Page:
Meet Adela Fataliyeva, Junior Creative at MullenLowe Dubai
From a tiny country named Azerbaijan at the crossroads of Eastern Europe and Western Asia, Adela started her studies in Fine Arts before switching to a Bachelor of Arts in Visual Communication, where she stumbled upon advertising. Years later, she ended up in the Miami Ad School. There, she met many talented people with whom she created fun projects that got awarded in shows like D&AD, One Show, and Clio. Adela then interned in Madrid, Copenhagen, and New York, before landing in Dubai.
Why did you join this industry?
Advertising allows you to try yourself in as many fields and roles as possible, which is pretty cool. You can decide what works better for you in this infinite creative spectrum.
How did you land your first job?
During the pandemic, One Show for Creativity posted a list of vacancies around the world. Being a firm believer in knocking on every door, I applied to MullenLowe, had an interview, and now I am here.
Who do you look up to?
I learn from the many people I meet on my way. It is important to find a mentor who believes in you and lets you fail, get up, and grow. So, in every agency interned/worked in, I try to find this kind of person.
What’s the best advice you have received so far?
Learn to ask for help.
What’s the best advice you have given so far?
Being an introvert, I haven’t done that yet and likely won’t. Plus, you never know if your advice is the best because you are not the one following it.
How do you feel about the stigma sometimes associated with Millennials and Gen Z?
I don’t think there is any particular stigma about these generations. Yes, they are different; how- ever, we just need to stay open and learn from each other. Old school often makes a comeback.
What do you think you specifically bring to the organization you work for?
My extensive archive of research, that I keep for fun; love for always looking for new stuff and trying it out in the agency; being open to delving into different spectrums of work I’ve never tried before; listening skills, that are quite important to be a true team player.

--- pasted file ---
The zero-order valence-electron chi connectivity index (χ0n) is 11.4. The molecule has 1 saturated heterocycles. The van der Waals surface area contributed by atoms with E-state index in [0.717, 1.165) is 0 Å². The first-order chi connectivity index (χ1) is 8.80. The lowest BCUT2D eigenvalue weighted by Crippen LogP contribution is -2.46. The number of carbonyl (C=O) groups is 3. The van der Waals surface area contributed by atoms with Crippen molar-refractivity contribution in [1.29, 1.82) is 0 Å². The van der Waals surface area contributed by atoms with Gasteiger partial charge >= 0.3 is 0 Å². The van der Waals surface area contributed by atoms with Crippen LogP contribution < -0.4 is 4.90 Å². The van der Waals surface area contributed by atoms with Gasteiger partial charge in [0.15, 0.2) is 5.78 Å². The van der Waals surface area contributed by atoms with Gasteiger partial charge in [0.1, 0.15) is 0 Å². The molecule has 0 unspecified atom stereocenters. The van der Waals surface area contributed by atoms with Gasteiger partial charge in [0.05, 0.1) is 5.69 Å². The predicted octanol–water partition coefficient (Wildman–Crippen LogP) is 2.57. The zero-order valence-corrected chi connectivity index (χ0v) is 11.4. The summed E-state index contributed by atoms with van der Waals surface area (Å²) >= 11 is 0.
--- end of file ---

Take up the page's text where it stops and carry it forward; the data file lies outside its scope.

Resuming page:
What’s the most valuable lesson you’ve learned at work?
Egos should be left outside the office. Not every day do you create a masterpiece. Jokes aside, I am still learning...
What’s the most rewarding thing about your job?
The actual process of creation; a lively brain that finds solutions to problems people do not even know they have. It excites you, gives you goosebumps, angers you, makes you jealous, makes you mad. If you are creative, you are different, you are weird, you are a loser, you are a genius.
What’s the most frustrating thing about your job?
Impossible deadlines with timelines far more confusing than in [Christopher] Nolan’s movies.
If not this, what would you be doing?
I would probably be creating stage designs; I follow many channels on scenic and event designs. I love looking at space transformations that immerse people into different worlds.
Would you start your own venture in the future?
What the last year taught us is not to plan that far ahead. However, if I have a cool idea and a team of people who believes in it, then why not?